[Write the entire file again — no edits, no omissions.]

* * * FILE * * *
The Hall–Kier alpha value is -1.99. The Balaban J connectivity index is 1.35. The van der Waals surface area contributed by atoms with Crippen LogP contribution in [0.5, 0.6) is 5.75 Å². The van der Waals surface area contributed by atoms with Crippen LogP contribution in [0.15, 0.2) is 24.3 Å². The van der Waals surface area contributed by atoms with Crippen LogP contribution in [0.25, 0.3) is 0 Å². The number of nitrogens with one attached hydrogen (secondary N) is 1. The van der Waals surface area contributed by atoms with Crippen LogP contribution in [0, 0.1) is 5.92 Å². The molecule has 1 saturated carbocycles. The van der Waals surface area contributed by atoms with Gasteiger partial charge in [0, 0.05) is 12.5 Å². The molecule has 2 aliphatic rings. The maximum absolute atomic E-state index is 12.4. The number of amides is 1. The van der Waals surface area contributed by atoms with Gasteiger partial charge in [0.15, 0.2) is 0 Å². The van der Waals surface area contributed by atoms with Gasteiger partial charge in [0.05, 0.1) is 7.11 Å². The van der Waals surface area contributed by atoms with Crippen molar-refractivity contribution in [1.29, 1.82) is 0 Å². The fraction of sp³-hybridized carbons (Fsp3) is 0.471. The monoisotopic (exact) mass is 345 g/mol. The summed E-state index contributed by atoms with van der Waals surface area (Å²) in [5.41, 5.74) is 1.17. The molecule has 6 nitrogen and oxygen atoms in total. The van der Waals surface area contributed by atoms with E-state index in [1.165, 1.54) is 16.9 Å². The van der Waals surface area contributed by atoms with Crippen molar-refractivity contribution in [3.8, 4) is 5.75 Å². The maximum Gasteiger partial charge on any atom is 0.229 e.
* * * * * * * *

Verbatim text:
The Hall–Kier alpha value is -1.99. The Balaban J connectivity index is 1.35. The van der Waals surface area contributed by atoms with Crippen LogP contribution in [0.5, 0.6) is 5.75 Å². The van der Waals surface area contributed by atoms with Crippen LogP contribution in [0.15, 0.2) is 24.3 Å². The van der Waals surface area contributed by atoms with Crippen LogP contribution in [0.25, 0.3) is 0 Å². The number of nitrogens with one attached hydrogen (secondary N) is 1. The van der Waals surface area contributed by atoms with Crippen LogP contribution in [0, 0.1) is 5.92 Å². The molecule has 1 saturated carbocycles. The van der Waals surface area contributed by atoms with Gasteiger partial charge in [0, 0.05) is 12.5 Å². The molecule has 2 aliphatic rings. The maximum absolute atomic E-state index is 12.4. The number of amides is 1. The van der Waals surface area contributed by atoms with Gasteiger partial charge in [0.15, 0.2) is 0 Å². The van der Waals surface area contributed by atoms with Gasteiger partial charge in [0.05, 0.1) is 7.11 Å². The van der Waals surface area contributed by atoms with Crippen molar-refractivity contribution in [1.29, 1.82) is 0 Å². The fraction of sp³-hybridized carbons (Fsp3) is 0.471. The monoisotopic (exact) mass is 345 g/mol. The summed E-state index contributed by atoms with van der Waals surface area (Å²) in [5.41, 5.74) is 1.17. The molecule has 6 nitrogen and oxygen atoms in total. The van der Waals surface area contributed by atoms with E-state index in [1.165, 1.54) is 16.9 Å². The van der Waals surface area contributed by atoms with Crippen molar-refractivity contribution in [3.8, 4) is 5.75 Å². The maximum Gasteiger partial charge on any atom is 0.229 e.